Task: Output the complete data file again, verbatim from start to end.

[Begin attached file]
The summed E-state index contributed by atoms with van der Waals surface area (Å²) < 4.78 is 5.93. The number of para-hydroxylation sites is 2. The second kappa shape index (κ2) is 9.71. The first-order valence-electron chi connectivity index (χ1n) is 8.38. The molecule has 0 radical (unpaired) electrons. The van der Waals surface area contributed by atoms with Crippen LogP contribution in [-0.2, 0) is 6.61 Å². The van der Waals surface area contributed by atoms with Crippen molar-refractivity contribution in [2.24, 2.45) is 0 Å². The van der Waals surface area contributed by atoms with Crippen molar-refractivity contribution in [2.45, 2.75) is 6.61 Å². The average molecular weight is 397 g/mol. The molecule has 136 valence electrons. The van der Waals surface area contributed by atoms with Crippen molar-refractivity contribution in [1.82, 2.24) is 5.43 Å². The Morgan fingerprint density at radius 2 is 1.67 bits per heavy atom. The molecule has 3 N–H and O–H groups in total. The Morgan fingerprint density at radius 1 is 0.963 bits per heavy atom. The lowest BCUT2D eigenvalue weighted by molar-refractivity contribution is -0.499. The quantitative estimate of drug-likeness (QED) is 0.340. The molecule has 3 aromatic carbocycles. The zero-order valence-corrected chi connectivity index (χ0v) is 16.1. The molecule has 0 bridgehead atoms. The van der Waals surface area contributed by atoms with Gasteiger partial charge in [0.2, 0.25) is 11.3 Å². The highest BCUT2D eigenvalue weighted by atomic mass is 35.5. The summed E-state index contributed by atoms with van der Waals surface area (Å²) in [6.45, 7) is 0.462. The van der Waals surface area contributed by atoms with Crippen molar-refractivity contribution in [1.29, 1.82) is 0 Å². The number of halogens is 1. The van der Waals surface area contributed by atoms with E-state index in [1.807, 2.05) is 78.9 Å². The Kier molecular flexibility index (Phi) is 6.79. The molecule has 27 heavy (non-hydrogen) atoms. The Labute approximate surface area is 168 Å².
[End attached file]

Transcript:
The summed E-state index contributed by atoms with van der Waals surface area (Å²) < 4.78 is 5.93. The number of para-hydroxylation sites is 2. The second kappa shape index (κ2) is 9.71. The first-order valence-electron chi connectivity index (χ1n) is 8.38. The molecule has 0 radical (unpaired) electrons. The van der Waals surface area contributed by atoms with Crippen LogP contribution in [-0.2, 0) is 6.61 Å². The van der Waals surface area contributed by atoms with Crippen molar-refractivity contribution in [2.24, 2.45) is 0 Å². The van der Waals surface area contributed by atoms with Crippen molar-refractivity contribution in [2.45, 2.75) is 6.61 Å². The average molecular weight is 397 g/mol. The molecule has 136 valence electrons. The van der Waals surface area contributed by atoms with Crippen molar-refractivity contribution in [1.82, 2.24) is 5.43 Å². The Morgan fingerprint density at radius 2 is 1.67 bits per heavy atom. The molecule has 3 N–H and O–H groups in total. The Morgan fingerprint density at radius 1 is 0.963 bits per heavy atom. The lowest BCUT2D eigenvalue weighted by molar-refractivity contribution is -0.499. The quantitative estimate of drug-likeness (QED) is 0.340. The molecule has 3 aromatic carbocycles. The zero-order valence-corrected chi connectivity index (χ0v) is 16.1. The molecule has 0 bridgehead atoms. The van der Waals surface area contributed by atoms with Gasteiger partial charge in [0.2, 0.25) is 11.3 Å². The highest BCUT2D eigenvalue weighted by atomic mass is 35.5. The summed E-state index contributed by atoms with van der Waals surface area (Å²) in [6.45, 7) is 0.462. The van der Waals surface area contributed by atoms with Crippen molar-refractivity contribution in [1.29, 1.82) is 0 Å². The number of halogens is 1. The van der Waals surface area contributed by atoms with E-state index in [1.807, 2.05) is 78.9 Å². The Kier molecular flexibility index (Phi) is 6.79. The molecule has 27 heavy (non-hydrogen) atoms. The Labute approximate surface area is 168 Å².